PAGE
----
Likewise, population density, employment density, walkability, and neighborhood compactness did not significantly affect transportation spending, either, the authors found. While some families spent less on getting around when the shape of their neighborhoods changed, almost as many families spent more. Indeed, the transportation expenses of non-movers and movers alike were largely unaffected by transit access. All of this was contrary to the strong relationships between transit access and household expenses that Klein and Smart expected based on the existing literature.
The simplest way to think about these findings is in terms of car ownership, the big-ticket item among household transportation expenses. On paper, it’s easy for planners and policymakers to believe that families who live in neighborhoods where they could give up their cars do, in fact, give them up. But according to this study, transit access turns out to be low on the list of factors that actually push people to give up their cars. Much more important are the number of adults and jobs in their households, how many children they have, their annual income, and the cities they moved to and from.
“It’s not that transit doesn’t help people,” said Klein. “But lots of people who are making totally rational decisions not to use transit and to have their car are doing it to help their family.”
The implications for housing planners and decision-makers, then, is that policies that assume good transit will lead to lower household spending won’t necessarily work for all families, especially those who aren’t already intent on giving up their cars. That includes “location efficiency mortgages,” or LEM, a transit-oriented housing financing idea that was piloted in the 1990s and early 2000s, and which petered out around the recession.
The paper has inspired conversation among housing and transportation researchers, who called attention to the new study on Twitter last week. Dan Immergluck, a professor at the Urban Studies Institute at Georgia State University, tweeted that the paper “calls into serious question” the focus among housing advocates on building affordable units only near transit. There may be other good reasons to do so, he added in an email to CityLab, but “locating affordable housing near transit may not lead to as much cost savings as such modeled estimates imply.”
Lisa Schweitzer, a professor of public policy and transportation planning at the University of Southern California, tweeted, “I have always [had] trouble with the basic idea of the LEM.” Just because someone has “access” to an amenity, she continued, doesn’t mean they’ll use it.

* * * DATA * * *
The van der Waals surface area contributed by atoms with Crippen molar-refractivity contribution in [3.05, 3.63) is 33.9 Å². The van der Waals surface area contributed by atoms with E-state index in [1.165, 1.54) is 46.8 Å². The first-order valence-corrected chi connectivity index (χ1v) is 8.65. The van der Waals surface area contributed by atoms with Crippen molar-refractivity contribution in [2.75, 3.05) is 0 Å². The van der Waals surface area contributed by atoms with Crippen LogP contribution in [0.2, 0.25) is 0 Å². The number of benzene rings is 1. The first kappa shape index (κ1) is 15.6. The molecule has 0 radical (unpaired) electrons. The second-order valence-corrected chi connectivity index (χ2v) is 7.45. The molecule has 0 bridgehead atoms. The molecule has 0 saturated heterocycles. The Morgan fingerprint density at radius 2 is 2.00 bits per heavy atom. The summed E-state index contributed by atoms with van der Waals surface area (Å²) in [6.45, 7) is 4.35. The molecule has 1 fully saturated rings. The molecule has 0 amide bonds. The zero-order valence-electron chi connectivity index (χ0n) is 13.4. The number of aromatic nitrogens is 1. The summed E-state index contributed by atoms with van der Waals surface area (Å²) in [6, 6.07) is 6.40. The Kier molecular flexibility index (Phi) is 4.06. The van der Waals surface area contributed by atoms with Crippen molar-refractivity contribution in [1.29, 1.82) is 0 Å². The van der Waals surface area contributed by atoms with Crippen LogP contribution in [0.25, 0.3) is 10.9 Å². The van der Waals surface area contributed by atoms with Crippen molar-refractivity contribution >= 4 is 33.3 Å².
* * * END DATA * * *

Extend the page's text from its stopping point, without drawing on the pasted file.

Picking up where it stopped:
The findings of this paper may call to mind a paradigm shift in the realm of affordability research. For more than a decade, affordability indices from CNT and HUD have been widely used by researchers, planners, policymakers, and nonprofits to study and guide real-world development and policy decisions. They also encourage prospective homeowners to use them to evaluate where to live. Both indices factor in transportation in addition to housing costs as measures of a neighborhood’s affordability at the census block level. They rely on the assumption that the built environment is a key determinant of how much a person spends on transportation; this paper suggests that this is not the case.
However, this is only one paper, and no single study is likely to settle any academic debate. More research could be used to validate Klein and Smart’s findings. Furthermore, Scott Bernstein, the president and co-founder of CNT and one of the principal authors behind its widely used Housing + Transportation Affordability Index, took issue with the idea that this paper poses a serious challenge to his own years of research. In fact, he felt that the paper’s premise mischaracterizes the fundamental intentions of his work.
In a detailed statement provided to CityLab, Bernstein said that the CNT index uses a model drawn from peer-reviewed research and that includes many factors that drive household transportation costs. It has been tested against “real” data, including vehicle odometer readings from millions of households. Klein and Smart used overly narrow samples and metrics from which to draw broad conclusions, Bernstein argues. And fundamentally, while Klein and Smart are measuring the expenses of individual families who move, CNT’s index is supposed to measure the potential affordability of a place. “People can, and often do, spend less in areas with high location efficiency,” Bernstein said.
But Klein and Smart said that studying families who change neighborhoods gets to the heart of the affordability question. It is individuals, after all, who bear the costs of transportation, not neighborhoods. If a place is supposed to be more affordable because of its good transit access, people who move to that place should expect to see some savings, they said.
Perhaps the paper’s significance was best summed up by Smart’s mother, who was apparently unfazed by its somewhat surprising conclusion. “She was like, ‘Of course,’” Smart recalled. “’Everyone loves cars. It doesn’t matter where you live.’”